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Spotted Horses - Perspectives No. 414

Spotted Horses

Perspectives No. 414

Spotted Horses Cave Paintings at Pech-Merele
Spotted Horses Cave Paintings at Pech-Merle

   During difficult times, it can be easy to question the role our art can play. Artists who are responding directly to current events may feel their sense of purpose more acutely than those of us who are trying to create a little beauty in the midst of tumultuous days. But beauty is our reminder of something greater than the turmoil which may surround us.

   Artists, as perennial observers of the universe, have always sought to interpret their own times, difficult or otherwise, and use their talents to find meaning or reach for transcendent beauty. These efforts are their legacy to us all and can become gifts to future generations. We are reminded of the gifts left to us in the beautiful cave paintings at Pech-Merle in southwestern France.

   The purpose of the roughly 25,000-year old cave paintings has been questioned for decades. What were the artists trying to convey? Were the horses in the paintings symbolic, perhaps representing mystical creatures? Or, were these primitive painters simply responding to the beauty of the animals they were observing?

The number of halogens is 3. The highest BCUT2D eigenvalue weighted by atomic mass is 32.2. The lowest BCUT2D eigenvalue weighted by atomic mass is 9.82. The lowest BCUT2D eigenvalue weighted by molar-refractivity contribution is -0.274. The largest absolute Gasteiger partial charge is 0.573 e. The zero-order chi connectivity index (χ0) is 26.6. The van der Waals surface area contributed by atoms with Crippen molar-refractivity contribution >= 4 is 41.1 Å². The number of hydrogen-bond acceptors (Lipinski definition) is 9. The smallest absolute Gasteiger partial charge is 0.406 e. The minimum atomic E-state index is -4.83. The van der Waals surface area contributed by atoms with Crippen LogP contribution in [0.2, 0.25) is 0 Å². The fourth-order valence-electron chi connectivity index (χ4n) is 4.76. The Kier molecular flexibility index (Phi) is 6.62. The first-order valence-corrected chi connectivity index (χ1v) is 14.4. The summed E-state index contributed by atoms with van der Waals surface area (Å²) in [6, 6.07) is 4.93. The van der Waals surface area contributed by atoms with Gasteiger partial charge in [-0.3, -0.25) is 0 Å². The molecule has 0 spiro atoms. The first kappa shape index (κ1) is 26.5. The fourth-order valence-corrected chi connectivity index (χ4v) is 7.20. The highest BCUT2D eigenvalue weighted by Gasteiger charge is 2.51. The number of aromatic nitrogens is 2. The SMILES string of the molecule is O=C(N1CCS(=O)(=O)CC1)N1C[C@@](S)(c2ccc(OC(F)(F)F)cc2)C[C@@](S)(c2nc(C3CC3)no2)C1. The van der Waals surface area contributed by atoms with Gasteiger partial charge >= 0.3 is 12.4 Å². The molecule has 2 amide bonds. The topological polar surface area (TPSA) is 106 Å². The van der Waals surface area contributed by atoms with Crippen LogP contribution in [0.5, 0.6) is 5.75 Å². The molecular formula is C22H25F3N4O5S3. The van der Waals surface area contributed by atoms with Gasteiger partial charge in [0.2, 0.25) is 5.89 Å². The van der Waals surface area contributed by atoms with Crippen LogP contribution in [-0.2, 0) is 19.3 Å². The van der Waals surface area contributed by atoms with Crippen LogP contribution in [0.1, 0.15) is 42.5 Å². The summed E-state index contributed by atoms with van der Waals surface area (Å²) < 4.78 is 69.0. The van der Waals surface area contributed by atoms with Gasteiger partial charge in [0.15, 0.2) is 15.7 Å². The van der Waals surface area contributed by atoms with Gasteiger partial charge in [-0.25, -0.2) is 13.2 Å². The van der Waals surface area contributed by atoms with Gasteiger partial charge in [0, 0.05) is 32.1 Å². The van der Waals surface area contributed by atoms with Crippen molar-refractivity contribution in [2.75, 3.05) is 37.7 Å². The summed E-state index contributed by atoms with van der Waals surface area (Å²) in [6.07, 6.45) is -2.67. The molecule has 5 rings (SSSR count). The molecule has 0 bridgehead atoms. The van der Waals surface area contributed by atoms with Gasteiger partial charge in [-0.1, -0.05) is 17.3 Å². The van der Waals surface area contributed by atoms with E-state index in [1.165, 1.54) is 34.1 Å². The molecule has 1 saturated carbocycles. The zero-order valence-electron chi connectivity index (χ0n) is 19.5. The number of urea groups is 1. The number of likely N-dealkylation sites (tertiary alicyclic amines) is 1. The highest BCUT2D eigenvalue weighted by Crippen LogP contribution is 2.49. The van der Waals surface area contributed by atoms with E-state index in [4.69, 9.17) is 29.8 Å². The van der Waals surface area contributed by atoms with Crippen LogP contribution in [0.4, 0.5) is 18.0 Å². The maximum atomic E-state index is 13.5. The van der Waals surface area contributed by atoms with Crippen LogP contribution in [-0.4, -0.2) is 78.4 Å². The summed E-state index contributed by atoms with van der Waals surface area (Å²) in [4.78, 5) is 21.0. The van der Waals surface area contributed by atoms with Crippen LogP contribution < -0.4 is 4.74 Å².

Scientists were initially convinced that the horses had symbolic meaning rather than being representational. This was primarily because of the spotted horses depicted in the Pech-Merle caves. DNA from the bones and teeth of ancient horses had determined that they were either bay (brown with black mane and tail) or black and not spotted.

   But DNA techniques have advanced in recent years and scientists have discovered the code for a spotted pattern in modern horses. They returned to the DNA samples they had worked with before and, for the first time, found the spotted sequence was indeed in the bones of ancient horses.

   The controversial findings appear to confirm that the cave artists were keenly observing and recording what they observed. Michael Hofreiter, Professor for Evolutionary Biology and Ecology at the University of York, wrote that the importance to these prehistoric people to create art, at a time when life most certainly was more difficult than we face, “tells us a lot about ourselves as a species. Why they took the effort making these beautiful paintings will always remain a miracle to us.”

   We’ll never know definitively why these paintings were created. We do know they were resource intensive for the community. But, does it matter—because, often, beauty may be enough.




Copyright Hulsey Trusty Designs, L.L.C. (except where noted). All rights reserved.
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About Us

Photograph of John Hulsey and Ann Trusty in Glacier National Park
We are artists, authors and teachers with over 40 years of experience in painting the world's beautiful places. We created The Artist's Road in order to share our knowledge and experiences with you, and create a community of like-minded individuals.  You can learn more about us and see our original paintings by clicking on the links below.
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